While cloud storage has gained significant ground in terms of adoption, the amount of data pushed to the cloud remains relatively light.
Widespread acceptance of cloud storage indicates the impact cloud storage can have on disaster recovery strategies, according to a survey of 288 IT personnel from cloud-based storage solutions specialist TwinStrata.
Sixty percent of respondents today currently use cloud storage, with another 23 percent planning to use it. With more than four out of five (83 percent) organizations planning to use cloud storage in some capacity, survey results indicated that cloud storage has gained significant ground in terms of widespread acceptance and even adoption.
Furthermore, when asked about current and future plans, the survey revealed that current users have already implemented cloud storage for two or more use cases with plans to average at four use cases per organization. Sixty percent of respondents estimated that they could recover from a full disaster (as defined by the need to bring up both apps and data in a secondary location) within 24 hours. However, one in five (20 percent) estimate that it would take them more than three days.
Interestingly, however, while cloud storage has gained significant ground in terms of adoption, the amount of data pushed to the cloud remains relatively light, with 55 percent of cloud storage users having less than 10TB in the cloud. Only 25 percent have more than 50TB.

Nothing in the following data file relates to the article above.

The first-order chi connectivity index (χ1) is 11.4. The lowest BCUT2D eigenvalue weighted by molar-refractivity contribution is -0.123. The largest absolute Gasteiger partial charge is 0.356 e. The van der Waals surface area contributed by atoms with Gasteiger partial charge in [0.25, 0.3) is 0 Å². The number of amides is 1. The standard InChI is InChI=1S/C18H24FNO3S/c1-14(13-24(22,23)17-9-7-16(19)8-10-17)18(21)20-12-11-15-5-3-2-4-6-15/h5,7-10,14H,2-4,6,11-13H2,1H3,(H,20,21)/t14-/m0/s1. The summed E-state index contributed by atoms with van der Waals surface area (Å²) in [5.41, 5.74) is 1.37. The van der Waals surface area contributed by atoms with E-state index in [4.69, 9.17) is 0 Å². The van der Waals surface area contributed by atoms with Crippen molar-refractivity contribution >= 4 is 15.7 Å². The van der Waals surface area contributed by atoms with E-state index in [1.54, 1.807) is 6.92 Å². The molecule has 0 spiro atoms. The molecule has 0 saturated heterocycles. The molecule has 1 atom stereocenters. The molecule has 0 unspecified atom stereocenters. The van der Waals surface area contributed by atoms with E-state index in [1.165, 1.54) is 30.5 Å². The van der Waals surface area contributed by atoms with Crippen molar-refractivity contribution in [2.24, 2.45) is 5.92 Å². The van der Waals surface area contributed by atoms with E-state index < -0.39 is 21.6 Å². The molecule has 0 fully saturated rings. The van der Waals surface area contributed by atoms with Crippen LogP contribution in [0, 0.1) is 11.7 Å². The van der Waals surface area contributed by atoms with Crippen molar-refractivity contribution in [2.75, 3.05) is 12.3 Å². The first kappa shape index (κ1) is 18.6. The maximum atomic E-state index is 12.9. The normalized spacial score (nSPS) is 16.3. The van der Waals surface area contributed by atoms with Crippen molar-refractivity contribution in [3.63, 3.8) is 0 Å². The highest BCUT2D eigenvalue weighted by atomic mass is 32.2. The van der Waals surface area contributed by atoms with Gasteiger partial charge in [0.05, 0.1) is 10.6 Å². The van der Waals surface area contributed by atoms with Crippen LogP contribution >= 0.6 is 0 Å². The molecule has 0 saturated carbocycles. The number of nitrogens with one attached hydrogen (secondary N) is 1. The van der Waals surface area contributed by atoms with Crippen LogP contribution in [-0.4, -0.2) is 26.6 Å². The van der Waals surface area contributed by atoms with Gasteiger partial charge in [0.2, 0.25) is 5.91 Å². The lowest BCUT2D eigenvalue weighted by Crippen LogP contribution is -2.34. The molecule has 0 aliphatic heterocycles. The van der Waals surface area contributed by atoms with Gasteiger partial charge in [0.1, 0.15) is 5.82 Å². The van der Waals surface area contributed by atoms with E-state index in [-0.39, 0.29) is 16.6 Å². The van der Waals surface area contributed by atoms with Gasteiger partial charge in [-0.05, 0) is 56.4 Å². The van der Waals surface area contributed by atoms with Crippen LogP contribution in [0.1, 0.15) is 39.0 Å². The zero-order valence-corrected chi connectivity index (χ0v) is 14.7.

“Last week’s announcement that Nirvanix is shutting down has caused many organizations to question whether cloud storage is worth the perceived risk,” Nicos Vekiarides, CEO of TwinStrata, said in a statement. “Our survey clearly shows that the benefits of cloud storage are far too compelling to ignore, particularly from a disaster recovery perspective. With the right technology and migration plan in place, customers can recover from any disaster–even the loss of their cloud storage provider.”
When asked specifically about their current backup and disaster recovery strategy, 40 percent of respondents indicated that offsite tape backup plays a role, and 37 percent indicated that they have either a hot or a cold standby site available to them.
Approximately one-quarter (24 percent) said they rely on cloud storage in whole or in part for their disaster recovery needs.
However, despite the availability of affordable data recovery options such as cloud storage, 1 in 3 organizations relies solely on either onsite backups or offsite tapes as their only backup strategy, while 1 in 10 relies only on cloud storage for backup and disaster recovery.
“From a disaster recovery perspective, we find clear evidence that a cloud-storage-focused disaster recovery strategy makes a significant difference to an organization’s ability to recover from both data and site disasters,” the report concluded. “With the advent of cloud storage, on-demand disaster recovery and other options, organizations that struggled to have comprehensive disaster-recovery plans, due to either costs or resources, now have the ability to maintain a disaster-recovery strategy that’s both affordable and effective.”